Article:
I’m not even sure it matters if anyone reads this. The very act of addressing these matters of self publicly feels healthy – as if a window is being opened into rooms that all of us share.
Dialogue is opening windows. Dialogue is proprioception in a larger, livelier, more unpredictable social mind.
And there’s something a little comical about the ego’s relation to dialogue that I haven’t been able to put my finger on till now. Dialogue often begins in a slapstick encounter with one’s own rational limits. It’s a psychic version of the rake-handle/head collision. I think we run into dialogue accidentally, by discovering the futility of thinking our way beyond our own glaucoma of opinion and wishful thinking.
Getting to know Tony Dias through his essays, and through our audio dialogues with Jeppe Graugaard and Declan Elliott, was one of those accidental collisions the rational mind believes it caused to happen, by its own initiative. This initiative, however, amounted to nothing more than allowing the conversation to unfold unimpeded by ego resistance — fear, shyness, self-doubt…. From a certain angle there was no initiative. Resistance was merely overwhelmed by a genuine interest in the possibilities raised.
It’s interesting that it’s not necessarily an “absence” of resistance that allows a good conversation to start. There may still be resistances, but somehow, now and then, they don’t impede the emergence of something meaningful.
You start to feel that bumbling along in the wake of an unspecified tug of interest, something orderly emerges without us having to intrude intellectually. It’s uncanny how often order emerges by simply surrendering to ignorance.
This is how dialogue seems to happen. There’s an initial recognition of one’s own absent-mindedness. If I’m in the context of a “normal” High Noon conversation, where I’m expected to draw my opinions faster than the next guy, drawing a blank feels like an ignominious defeat. Faced with my own blank mind, my usual reaction is to scurry for cover. Or to shoot reflex opinions from the hip, hoping the noise at least drowns out the other person’s stupid opinions.
Somehow dialogue emerges from a mind as stupid as that. It doesn’t emerge by resisting or trying to be better than the idiots we are, but by finding the whole keystone cop charade of scurrying from our own ignorance futile and funny.
Dialogue starts when at least one of the gunslingers admits that his mind is firing blanks and surrenders. This flatters some former enemies, confuses others. After all, one minute you’re shooting your mouth off with everyone else. Next thing you know, you’re surrendering to your own slack-jawed befuddlement.
Writing dialogue is the same. These streams of thinking flow through every mind. It’s a whole stream – certainly not a single stream! It includes varied and colliding currents.
In an empty room or in a crowded room, dialogue begins when we proprioceptively grope the contours of our shared ignorance, and notice patterns in this hitherto unfathomable world. Your own ignorance becomes more interesting than being right.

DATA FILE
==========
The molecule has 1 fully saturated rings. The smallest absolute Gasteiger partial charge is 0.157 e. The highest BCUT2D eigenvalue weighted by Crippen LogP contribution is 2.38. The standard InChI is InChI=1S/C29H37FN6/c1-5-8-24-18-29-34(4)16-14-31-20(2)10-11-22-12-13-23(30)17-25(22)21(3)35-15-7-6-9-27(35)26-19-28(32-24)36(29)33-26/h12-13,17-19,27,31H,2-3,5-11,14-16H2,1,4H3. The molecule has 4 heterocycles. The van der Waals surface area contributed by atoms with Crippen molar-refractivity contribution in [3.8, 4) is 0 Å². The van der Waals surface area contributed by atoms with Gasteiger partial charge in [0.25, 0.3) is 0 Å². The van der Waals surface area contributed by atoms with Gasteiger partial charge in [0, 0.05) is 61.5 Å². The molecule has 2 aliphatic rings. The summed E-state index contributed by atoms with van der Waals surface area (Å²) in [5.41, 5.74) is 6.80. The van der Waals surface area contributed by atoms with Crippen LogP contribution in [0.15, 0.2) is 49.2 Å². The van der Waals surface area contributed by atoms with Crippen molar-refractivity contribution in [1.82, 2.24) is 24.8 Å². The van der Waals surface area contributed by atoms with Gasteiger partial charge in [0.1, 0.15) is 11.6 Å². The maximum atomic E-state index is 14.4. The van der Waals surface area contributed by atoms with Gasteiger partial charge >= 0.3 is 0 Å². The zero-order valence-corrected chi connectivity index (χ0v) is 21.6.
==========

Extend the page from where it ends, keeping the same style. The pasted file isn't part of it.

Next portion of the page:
This bewildered engrossment in bewilderment (second sight) can’t differ much from the mind of a baby. The bemused, bewildered baby manages to construct an orderly vision of the world out of scraps of inexplicable sensory excitations, and apparently accomplishes this by leisurely flailing its arms and legs with no rhyme or reason. I think it manages this because it’s graced with the absence of a judgmental overlord criticizing its every move, intent on being right. In that freedom from shame, a baby learns very fast. And if the “gagas” and “googoos” indicate anything, seems to enjoy its bewilderment.
Writing to Live, not Living to Write
I assume it’s inevitable that an overlord forms. But maybe it’s possible for the Self to be implicitly understood as a contextual convenience, with no overbearing qualities. If that could happen, then the Self would be a lovely invention, rising as needed fish-like in its infinite but limited tank, and then going poof with a wink.
But sometimes I picture the self-metaphor more like an egg shell, protective and helpful up to a point, offering a manageable horizon until wider vistas can be dared.
Now I think this self has developed too thick a shell, poisoning the yoke of mind with the excretions of excess rationality and control. I think the mind is being challenged to bust past this shell into wider horizons. But it can’t do so prematurely, without first realizing the Siamese nature of the self. Otherwise this little ego will scramble itself accidentally into false visions of the whole, which can lead to horrors of grandiosity or solipsism.
I’m going to start by merely admitting that the self I have in mind is not me, not whatever this mystery of existence may be.
There are memes circulating that enchant us all into seeing closed worlds, infinities that appear to offer no other possibilities, no breathing space.
We may be resistant to some effects of these black charms circulating in the social context. But we’re never fully free from their poison until these enchanted memes are exposed on the ceremonial dance-floor of dialogue.
These communal ceremonies of healing involve the spontaneous eruption of shared metaphors of a wider empathic horizon. This is an action of profoundly real magic that can dissolve incantations of fragmentation and separation that drive us to madness and war.
I want this blog to be part of that communal ceremony of healing. Not because I want to be a “writer”. Because I need space to breathe.